Large tobacco companies like Philip Morris are pushing for the inclusion of special rights for corporations in the TPPA which would allow foreign investors to sue governments for damages if their investments have been harmed by a particular law or policy, even if the law or policy protects public health. Known as investor-state dispute settlement, or ISDS, disputes are heard by international investment tribunals, not domestic courts. These tribunals give priority to investor rights rather than whether the law or policy is in the public interest.

ISDS is already being used to undermine Australia’s democratic legislation. The Philip Morris tobacco company is trying to use an obscure 1993 Australia- Hong Kong investment agreement to sue the Australian government for millions of dollars of damages in an international tribunal over the tobacco plain packaging legislation. The case is ongoing, despite the fact that the Australian High Court found that the law was a public health measure and the tobacco companies were not entitled to compensation under Australian law.

The Howard government did not agree to ISDS in the Australia-US Free Trade Agreement in 2004. However, the Coalition’s trade policy is to negotiate on ISDS. We urge the Government to oppose clauses in the TPPA that grant special rights for foreign investors to sue governments.

The TPP could threaten our ability to place health warning labels on food, tobacco and alcohol products, or to shift towards a more sustainable food production system.

Labelling restrictions

Labelling on food ensures consumers understand what is in their food, its nutritional content or whether it contains genetically modified ingredients.

The TPP could seek to standardise labelling requirements in the region, which could mean that countries are limited in their ability to control labelling for food, alcohol and tobacco products. This would restrict regulatory capacity even in light of new research.

Investors could challenge new legislation designed to protect our food security or public health.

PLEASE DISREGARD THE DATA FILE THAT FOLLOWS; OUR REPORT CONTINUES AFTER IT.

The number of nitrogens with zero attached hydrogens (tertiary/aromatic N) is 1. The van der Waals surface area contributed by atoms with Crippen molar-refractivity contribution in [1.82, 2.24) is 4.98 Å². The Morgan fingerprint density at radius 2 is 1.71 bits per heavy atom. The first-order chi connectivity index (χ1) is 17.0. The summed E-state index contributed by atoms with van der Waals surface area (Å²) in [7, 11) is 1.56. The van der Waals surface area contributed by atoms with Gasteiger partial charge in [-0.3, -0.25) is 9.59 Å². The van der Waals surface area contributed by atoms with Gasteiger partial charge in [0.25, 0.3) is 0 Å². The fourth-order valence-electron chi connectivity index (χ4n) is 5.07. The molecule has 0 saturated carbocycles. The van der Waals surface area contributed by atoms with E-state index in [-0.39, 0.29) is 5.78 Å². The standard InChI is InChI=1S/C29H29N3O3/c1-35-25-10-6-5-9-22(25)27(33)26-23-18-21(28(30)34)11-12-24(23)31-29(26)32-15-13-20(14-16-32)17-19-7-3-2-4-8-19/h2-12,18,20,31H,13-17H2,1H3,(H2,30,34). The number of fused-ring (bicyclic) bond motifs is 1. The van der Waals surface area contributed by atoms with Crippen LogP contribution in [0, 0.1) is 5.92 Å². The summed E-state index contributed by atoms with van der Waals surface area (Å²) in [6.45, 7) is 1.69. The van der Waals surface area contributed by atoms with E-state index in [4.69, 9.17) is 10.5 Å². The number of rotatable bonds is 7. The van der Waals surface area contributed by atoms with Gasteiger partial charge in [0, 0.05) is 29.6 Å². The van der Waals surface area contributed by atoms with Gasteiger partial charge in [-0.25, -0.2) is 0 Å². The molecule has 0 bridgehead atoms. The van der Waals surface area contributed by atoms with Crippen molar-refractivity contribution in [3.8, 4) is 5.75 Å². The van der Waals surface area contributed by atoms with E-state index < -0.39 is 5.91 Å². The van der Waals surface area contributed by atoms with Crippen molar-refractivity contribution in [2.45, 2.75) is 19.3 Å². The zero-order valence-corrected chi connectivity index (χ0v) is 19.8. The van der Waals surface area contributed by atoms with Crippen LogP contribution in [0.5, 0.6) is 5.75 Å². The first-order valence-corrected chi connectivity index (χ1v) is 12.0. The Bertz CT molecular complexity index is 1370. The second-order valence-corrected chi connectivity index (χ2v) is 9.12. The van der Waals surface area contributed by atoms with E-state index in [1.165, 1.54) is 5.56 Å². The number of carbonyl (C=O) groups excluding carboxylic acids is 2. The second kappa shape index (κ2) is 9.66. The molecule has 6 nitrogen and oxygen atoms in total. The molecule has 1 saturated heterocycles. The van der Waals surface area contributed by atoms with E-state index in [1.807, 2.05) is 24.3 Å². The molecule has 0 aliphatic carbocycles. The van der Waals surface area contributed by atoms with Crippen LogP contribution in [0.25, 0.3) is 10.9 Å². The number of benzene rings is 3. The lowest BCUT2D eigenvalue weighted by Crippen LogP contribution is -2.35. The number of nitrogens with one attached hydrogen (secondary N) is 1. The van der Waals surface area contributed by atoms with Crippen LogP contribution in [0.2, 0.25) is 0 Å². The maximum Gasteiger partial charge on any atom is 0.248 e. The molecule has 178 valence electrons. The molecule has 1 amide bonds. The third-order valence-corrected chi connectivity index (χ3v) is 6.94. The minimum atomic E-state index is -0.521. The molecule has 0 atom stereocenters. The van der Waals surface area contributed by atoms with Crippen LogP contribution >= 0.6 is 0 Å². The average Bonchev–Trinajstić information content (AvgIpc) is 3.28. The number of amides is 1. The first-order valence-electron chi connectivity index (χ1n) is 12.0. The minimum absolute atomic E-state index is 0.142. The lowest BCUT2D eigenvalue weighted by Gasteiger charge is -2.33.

If the TPP contains an ISDS mechanism, foreign investors may be able to sue Australian governments over legislation which increases standards of food safety through mandatory labelling or moratoriums on genetically modified food. The Philip Morris tobacco company is already using ISDS to challenge Australia’s plain packaging legislation for tobacco, which was implemented in order to protect public health.

Negotiations around government procurement in the TPP restrict the ability of governments to preference local products and services over imported ones, including sustainable, locally grown food. This would limit their ability to shift towards a more sustainable food system on a local scale.

Culture threatened

Australia has laws for minimum levels of Australian content in film, television and other media to ensure Australian stories are told, and Australian voices and music are heard.

Without these laws, there would be little Australian content because it is cheaper to import content from the US. Media companies in the US see these laws as a barrier to trade and want to reduce or abolish them. This would threaten our ability to preserve and develop our culture.

* Australian Fair Trade and Investment Network

Take Action!

The pressure is on to finish the negotiations by the end of this year.

AFTINET’s website has resources you can use to:

  • Send a message to the Trade Minister
  • Talk to your local Member of Parliament
  • Discuss the TPPA with friends, relatives and workmates, or hold a local meeting
  • Become an AFTINET member
  • Donate to support the campaign
  • Get more information.

Next article – Special rights for investors to sue governments